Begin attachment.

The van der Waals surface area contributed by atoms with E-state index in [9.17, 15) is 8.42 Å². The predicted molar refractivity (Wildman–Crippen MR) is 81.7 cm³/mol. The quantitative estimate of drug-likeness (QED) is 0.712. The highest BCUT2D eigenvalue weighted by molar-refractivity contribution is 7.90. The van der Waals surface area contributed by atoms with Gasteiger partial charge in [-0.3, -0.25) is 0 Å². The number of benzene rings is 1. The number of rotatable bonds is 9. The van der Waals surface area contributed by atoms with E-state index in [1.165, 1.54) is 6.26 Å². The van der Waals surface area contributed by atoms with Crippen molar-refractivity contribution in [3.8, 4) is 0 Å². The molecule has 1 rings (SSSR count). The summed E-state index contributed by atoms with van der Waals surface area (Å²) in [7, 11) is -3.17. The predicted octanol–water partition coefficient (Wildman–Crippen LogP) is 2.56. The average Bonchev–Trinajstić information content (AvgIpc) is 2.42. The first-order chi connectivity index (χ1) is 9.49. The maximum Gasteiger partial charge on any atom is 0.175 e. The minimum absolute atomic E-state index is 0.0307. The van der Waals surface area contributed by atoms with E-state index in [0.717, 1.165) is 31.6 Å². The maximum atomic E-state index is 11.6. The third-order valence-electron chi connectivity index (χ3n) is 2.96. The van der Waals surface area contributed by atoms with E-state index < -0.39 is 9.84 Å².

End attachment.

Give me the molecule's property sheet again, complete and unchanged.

The van der Waals surface area contributed by atoms with E-state index in [9.17, 15) is 8.42 Å². The predicted molar refractivity (Wildman–Crippen MR) is 81.7 cm³/mol. The quantitative estimate of drug-likeness (QED) is 0.712. The highest BCUT2D eigenvalue weighted by molar-refractivity contribution is 7.90. The van der Waals surface area contributed by atoms with Gasteiger partial charge in [-0.3, -0.25) is 0 Å². The number of benzene rings is 1. The number of rotatable bonds is 9. The van der Waals surface area contributed by atoms with E-state index in [1.165, 1.54) is 6.26 Å². The van der Waals surface area contributed by atoms with Crippen molar-refractivity contribution in [3.8, 4) is 0 Å². The molecule has 1 rings (SSSR count). The summed E-state index contributed by atoms with van der Waals surface area (Å²) in [7, 11) is -3.17. The predicted octanol–water partition coefficient (Wildman–Crippen LogP) is 2.56. The average Bonchev–Trinajstić information content (AvgIpc) is 2.42. The first-order chi connectivity index (χ1) is 9.49. The maximum Gasteiger partial charge on any atom is 0.175 e. The minimum absolute atomic E-state index is 0.0307. The van der Waals surface area contributed by atoms with E-state index in [0.717, 1.165) is 31.6 Å². The maximum atomic E-state index is 11.6. The third-order valence-electron chi connectivity index (χ3n) is 2.96. The van der Waals surface area contributed by atoms with E-state index < -0.39 is 9.84 Å².